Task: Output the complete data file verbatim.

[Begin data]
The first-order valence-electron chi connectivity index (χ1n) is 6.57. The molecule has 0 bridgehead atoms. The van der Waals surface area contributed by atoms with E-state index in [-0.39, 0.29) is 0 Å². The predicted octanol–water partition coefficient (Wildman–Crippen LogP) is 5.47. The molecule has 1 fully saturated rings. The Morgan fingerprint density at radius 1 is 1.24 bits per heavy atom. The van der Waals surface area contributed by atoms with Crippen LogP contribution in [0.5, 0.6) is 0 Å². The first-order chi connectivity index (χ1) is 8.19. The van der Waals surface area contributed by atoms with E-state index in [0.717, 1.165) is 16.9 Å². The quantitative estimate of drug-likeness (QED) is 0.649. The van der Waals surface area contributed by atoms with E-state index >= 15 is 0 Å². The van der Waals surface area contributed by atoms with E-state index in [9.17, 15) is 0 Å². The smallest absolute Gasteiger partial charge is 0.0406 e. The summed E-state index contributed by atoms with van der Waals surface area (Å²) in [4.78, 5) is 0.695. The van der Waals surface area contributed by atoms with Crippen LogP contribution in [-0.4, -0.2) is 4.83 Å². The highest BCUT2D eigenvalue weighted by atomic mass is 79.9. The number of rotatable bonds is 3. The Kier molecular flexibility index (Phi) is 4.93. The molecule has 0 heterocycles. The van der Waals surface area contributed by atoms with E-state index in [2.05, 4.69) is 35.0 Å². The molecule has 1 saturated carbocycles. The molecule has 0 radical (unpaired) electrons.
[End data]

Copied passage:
The first-order valence-electron chi connectivity index (χ1n) is 6.57. The molecule has 0 bridgehead atoms. The van der Waals surface area contributed by atoms with E-state index in [-0.39, 0.29) is 0 Å². The predicted octanol–water partition coefficient (Wildman–Crippen LogP) is 5.47. The molecule has 1 fully saturated rings. The Morgan fingerprint density at radius 1 is 1.24 bits per heavy atom. The van der Waals surface area contributed by atoms with Crippen LogP contribution in [0.5, 0.6) is 0 Å². The first-order chi connectivity index (χ1) is 8.19. The van der Waals surface area contributed by atoms with E-state index in [0.717, 1.165) is 16.9 Å². The quantitative estimate of drug-likeness (QED) is 0.649. The van der Waals surface area contributed by atoms with E-state index >= 15 is 0 Å². The van der Waals surface area contributed by atoms with E-state index in [9.17, 15) is 0 Å². The smallest absolute Gasteiger partial charge is 0.0406 e. The summed E-state index contributed by atoms with van der Waals surface area (Å²) in [4.78, 5) is 0.695. The van der Waals surface area contributed by atoms with Crippen LogP contribution in [-0.4, -0.2) is 4.83 Å². The highest BCUT2D eigenvalue weighted by atomic mass is 79.9. The number of rotatable bonds is 3. The Kier molecular flexibility index (Phi) is 4.93. The molecule has 0 heterocycles. The van der Waals surface area contributed by atoms with E-state index in [2.05, 4.69) is 35.0 Å². The molecule has 1 saturated carbocycles. The molecule has 0 radical (unpaired) electrons.